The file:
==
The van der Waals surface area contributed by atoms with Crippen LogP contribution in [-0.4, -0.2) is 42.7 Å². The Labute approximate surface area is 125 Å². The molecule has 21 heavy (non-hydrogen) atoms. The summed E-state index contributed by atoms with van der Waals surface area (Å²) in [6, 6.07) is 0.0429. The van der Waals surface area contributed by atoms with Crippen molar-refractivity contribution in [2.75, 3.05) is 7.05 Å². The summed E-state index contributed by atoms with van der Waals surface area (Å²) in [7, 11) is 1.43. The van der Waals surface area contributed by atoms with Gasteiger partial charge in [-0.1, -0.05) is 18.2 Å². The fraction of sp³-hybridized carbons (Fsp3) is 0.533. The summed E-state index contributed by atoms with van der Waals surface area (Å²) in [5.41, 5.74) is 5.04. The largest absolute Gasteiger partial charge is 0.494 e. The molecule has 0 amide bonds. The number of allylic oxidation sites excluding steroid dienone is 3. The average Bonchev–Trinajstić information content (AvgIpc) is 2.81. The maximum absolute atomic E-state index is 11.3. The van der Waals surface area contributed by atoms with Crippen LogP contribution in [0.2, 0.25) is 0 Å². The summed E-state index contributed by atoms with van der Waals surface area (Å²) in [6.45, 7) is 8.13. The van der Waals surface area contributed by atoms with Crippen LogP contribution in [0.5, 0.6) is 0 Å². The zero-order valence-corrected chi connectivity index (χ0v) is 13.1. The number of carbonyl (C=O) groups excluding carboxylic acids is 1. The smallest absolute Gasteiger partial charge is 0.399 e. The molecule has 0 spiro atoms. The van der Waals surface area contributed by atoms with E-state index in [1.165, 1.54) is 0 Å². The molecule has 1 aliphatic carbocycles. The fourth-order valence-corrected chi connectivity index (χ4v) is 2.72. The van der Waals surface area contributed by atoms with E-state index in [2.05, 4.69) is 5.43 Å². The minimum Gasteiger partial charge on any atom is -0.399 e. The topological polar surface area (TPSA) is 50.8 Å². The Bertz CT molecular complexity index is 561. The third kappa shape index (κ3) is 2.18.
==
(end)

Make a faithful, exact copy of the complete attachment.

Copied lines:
The van der Waals surface area contributed by atoms with Crippen LogP contribution in [-0.4, -0.2) is 42.7 Å². The Labute approximate surface area is 125 Å². The molecule has 21 heavy (non-hydrogen) atoms. The summed E-state index contributed by atoms with van der Waals surface area (Å²) in [6, 6.07) is 0.0429. The van der Waals surface area contributed by atoms with Crippen molar-refractivity contribution in [2.75, 3.05) is 7.05 Å². The summed E-state index contributed by atoms with van der Waals surface area (Å²) in [7, 11) is 1.43. The van der Waals surface area contributed by atoms with Gasteiger partial charge in [-0.1, -0.05) is 18.2 Å². The fraction of sp³-hybridized carbons (Fsp3) is 0.533. The summed E-state index contributed by atoms with van der Waals surface area (Å²) in [5.41, 5.74) is 5.04. The largest absolute Gasteiger partial charge is 0.494 e. The molecule has 0 amide bonds. The number of allylic oxidation sites excluding steroid dienone is 3. The average Bonchev–Trinajstić information content (AvgIpc) is 2.81. The maximum absolute atomic E-state index is 11.3. The van der Waals surface area contributed by atoms with Crippen LogP contribution in [0.2, 0.25) is 0 Å². The summed E-state index contributed by atoms with van der Waals surface area (Å²) in [6.45, 7) is 8.13. The van der Waals surface area contributed by atoms with Crippen LogP contribution in [0.5, 0.6) is 0 Å². The zero-order valence-corrected chi connectivity index (χ0v) is 13.1. The number of carbonyl (C=O) groups excluding carboxylic acids is 1. The smallest absolute Gasteiger partial charge is 0.399 e. The molecule has 0 spiro atoms. The van der Waals surface area contributed by atoms with E-state index in [1.165, 1.54) is 0 Å². The molecule has 1 aliphatic carbocycles. The fourth-order valence-corrected chi connectivity index (χ4v) is 2.72. The van der Waals surface area contributed by atoms with E-state index in [2.05, 4.69) is 5.43 Å². The minimum Gasteiger partial charge on any atom is -0.399 e. The topological polar surface area (TPSA) is 50.8 Å². The Bertz CT molecular complexity index is 561. The third kappa shape index (κ3) is 2.18.